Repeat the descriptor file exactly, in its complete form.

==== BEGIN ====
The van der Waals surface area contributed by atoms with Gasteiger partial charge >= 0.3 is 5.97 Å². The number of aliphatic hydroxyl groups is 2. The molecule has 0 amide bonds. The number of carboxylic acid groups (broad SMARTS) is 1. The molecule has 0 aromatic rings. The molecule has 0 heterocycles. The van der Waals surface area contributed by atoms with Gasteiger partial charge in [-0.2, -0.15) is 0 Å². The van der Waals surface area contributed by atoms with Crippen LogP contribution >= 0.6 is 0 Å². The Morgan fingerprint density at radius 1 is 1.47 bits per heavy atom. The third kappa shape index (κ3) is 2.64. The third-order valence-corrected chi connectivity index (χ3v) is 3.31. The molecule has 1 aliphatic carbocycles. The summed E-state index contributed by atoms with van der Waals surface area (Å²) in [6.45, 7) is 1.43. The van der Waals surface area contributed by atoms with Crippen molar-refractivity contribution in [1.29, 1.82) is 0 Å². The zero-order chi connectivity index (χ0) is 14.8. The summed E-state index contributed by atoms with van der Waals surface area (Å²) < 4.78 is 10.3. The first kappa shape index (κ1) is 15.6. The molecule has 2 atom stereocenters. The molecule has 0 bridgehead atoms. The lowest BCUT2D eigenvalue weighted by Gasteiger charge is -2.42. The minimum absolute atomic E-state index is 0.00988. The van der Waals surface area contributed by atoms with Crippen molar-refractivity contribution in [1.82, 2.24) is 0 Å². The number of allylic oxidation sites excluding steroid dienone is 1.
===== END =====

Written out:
The van der Waals surface area contributed by atoms with Gasteiger partial charge >= 0.3 is 5.97 Å². The number of aliphatic hydroxyl groups is 2. The molecule has 0 amide bonds. The number of carboxylic acid groups (broad SMARTS) is 1. The molecule has 0 aromatic rings. The molecule has 0 heterocycles. The van der Waals surface area contributed by atoms with Gasteiger partial charge in [-0.2, -0.15) is 0 Å². The van der Waals surface area contributed by atoms with Crippen LogP contribution >= 0.6 is 0 Å². The Morgan fingerprint density at radius 1 is 1.47 bits per heavy atom. The third kappa shape index (κ3) is 2.64. The third-order valence-corrected chi connectivity index (χ3v) is 3.31. The molecule has 1 aliphatic carbocycles. The summed E-state index contributed by atoms with van der Waals surface area (Å²) in [6.45, 7) is 1.43. The van der Waals surface area contributed by atoms with Crippen molar-refractivity contribution in [1.29, 1.82) is 0 Å². The zero-order chi connectivity index (χ0) is 14.8. The summed E-state index contributed by atoms with van der Waals surface area (Å²) < 4.78 is 10.3. The first kappa shape index (κ1) is 15.6. The molecule has 2 atom stereocenters. The molecule has 0 bridgehead atoms. The lowest BCUT2D eigenvalue weighted by Gasteiger charge is -2.42. The minimum absolute atomic E-state index is 0.00988. The van der Waals surface area contributed by atoms with Crippen molar-refractivity contribution in [1.82, 2.24) is 0 Å². The number of allylic oxidation sites excluding steroid dienone is 1.